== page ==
Bugs attack plant roots, stems, leaves, flowers and fruit on plants. Soap and water offers a human-friendly alternative to pesticides. Insecticidal soap is mainly used to control soft-bodied arthropods like aphids, mealybugs, psyllids and spider mites. Larger bugs like boxelder bugs and Japanese beetles are also susceptible to soap. Soap has been used for over 200 years as bug control. Soap and water control does not have residual effects and it can damage some plants.
Separate your pest infested plant if possible. For houseplants, just move the plant pot into an area away from any other plant. For a single plant in the garden, place a bucket over it. This minimizes the infestation. For garden plants, you may not be able to isolate the infested plant.
Mix together 5 to 8 tbsp. of insecticidal soap in a gallon of water. This will create a 2 to 3 percent solution. Pour the mixture into a spray bottle.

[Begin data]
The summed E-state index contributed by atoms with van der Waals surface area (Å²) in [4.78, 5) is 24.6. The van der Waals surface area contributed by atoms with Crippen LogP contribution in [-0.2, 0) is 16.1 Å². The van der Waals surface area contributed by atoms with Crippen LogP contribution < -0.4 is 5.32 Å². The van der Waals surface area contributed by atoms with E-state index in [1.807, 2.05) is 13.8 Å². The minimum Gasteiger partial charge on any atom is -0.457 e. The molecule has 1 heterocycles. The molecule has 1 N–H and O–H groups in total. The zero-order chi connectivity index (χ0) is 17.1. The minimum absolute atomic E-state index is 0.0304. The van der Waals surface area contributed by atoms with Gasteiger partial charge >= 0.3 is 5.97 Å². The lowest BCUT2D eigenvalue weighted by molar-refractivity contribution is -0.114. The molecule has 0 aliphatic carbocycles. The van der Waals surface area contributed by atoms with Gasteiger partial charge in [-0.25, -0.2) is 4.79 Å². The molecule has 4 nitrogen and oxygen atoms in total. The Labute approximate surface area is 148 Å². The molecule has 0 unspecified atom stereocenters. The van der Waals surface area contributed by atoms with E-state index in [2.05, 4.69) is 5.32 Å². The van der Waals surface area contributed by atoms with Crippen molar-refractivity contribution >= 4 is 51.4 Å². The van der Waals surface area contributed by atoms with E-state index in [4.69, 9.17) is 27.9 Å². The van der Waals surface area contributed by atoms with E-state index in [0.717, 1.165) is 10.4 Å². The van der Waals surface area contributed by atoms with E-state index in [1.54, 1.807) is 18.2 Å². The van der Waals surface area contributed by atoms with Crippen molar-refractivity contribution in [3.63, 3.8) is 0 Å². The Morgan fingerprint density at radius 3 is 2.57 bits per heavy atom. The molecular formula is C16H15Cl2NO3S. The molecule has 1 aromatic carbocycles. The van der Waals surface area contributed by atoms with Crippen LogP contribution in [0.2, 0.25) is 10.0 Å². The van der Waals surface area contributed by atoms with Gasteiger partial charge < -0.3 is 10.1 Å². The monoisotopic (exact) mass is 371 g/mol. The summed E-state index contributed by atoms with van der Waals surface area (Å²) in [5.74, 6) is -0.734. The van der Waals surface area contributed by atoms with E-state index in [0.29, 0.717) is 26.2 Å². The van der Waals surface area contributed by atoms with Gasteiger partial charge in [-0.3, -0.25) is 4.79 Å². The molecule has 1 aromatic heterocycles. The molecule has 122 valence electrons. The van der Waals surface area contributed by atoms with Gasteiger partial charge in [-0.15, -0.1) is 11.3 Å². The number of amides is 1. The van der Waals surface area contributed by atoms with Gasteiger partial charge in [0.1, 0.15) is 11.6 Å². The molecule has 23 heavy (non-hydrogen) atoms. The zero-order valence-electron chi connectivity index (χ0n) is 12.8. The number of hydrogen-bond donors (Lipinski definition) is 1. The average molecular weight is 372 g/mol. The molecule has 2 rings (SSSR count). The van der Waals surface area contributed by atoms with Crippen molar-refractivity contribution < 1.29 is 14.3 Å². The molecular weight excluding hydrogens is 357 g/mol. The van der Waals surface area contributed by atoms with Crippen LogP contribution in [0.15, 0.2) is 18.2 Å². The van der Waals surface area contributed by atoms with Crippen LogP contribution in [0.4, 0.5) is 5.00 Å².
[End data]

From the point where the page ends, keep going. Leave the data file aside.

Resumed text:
Spray a small area of the infested plant two days before using the soap and water mixture all over the plant. This tests the plant for phytotoxicity, which is a reaction to the soap by the plant. Watch for browning in the area sprayed. If the area starts to turn colors and die, then you cannot treat it with soap and water.
Spray the plant with the soap mixture thoroughly in the early morning or late afternoon so the plant stays wet longer. Cover the pests by spraying under the leaves and in other protected areas. Watch for bugs hiding in curled leaves.
Rinse the plant off with clear water two hours after soap and water application. This will help minimize any damage to the plant. Repeat the soap and water application every four to seven days while the infestation lasts. Spider mites and scale crawlers take several repeated application to control.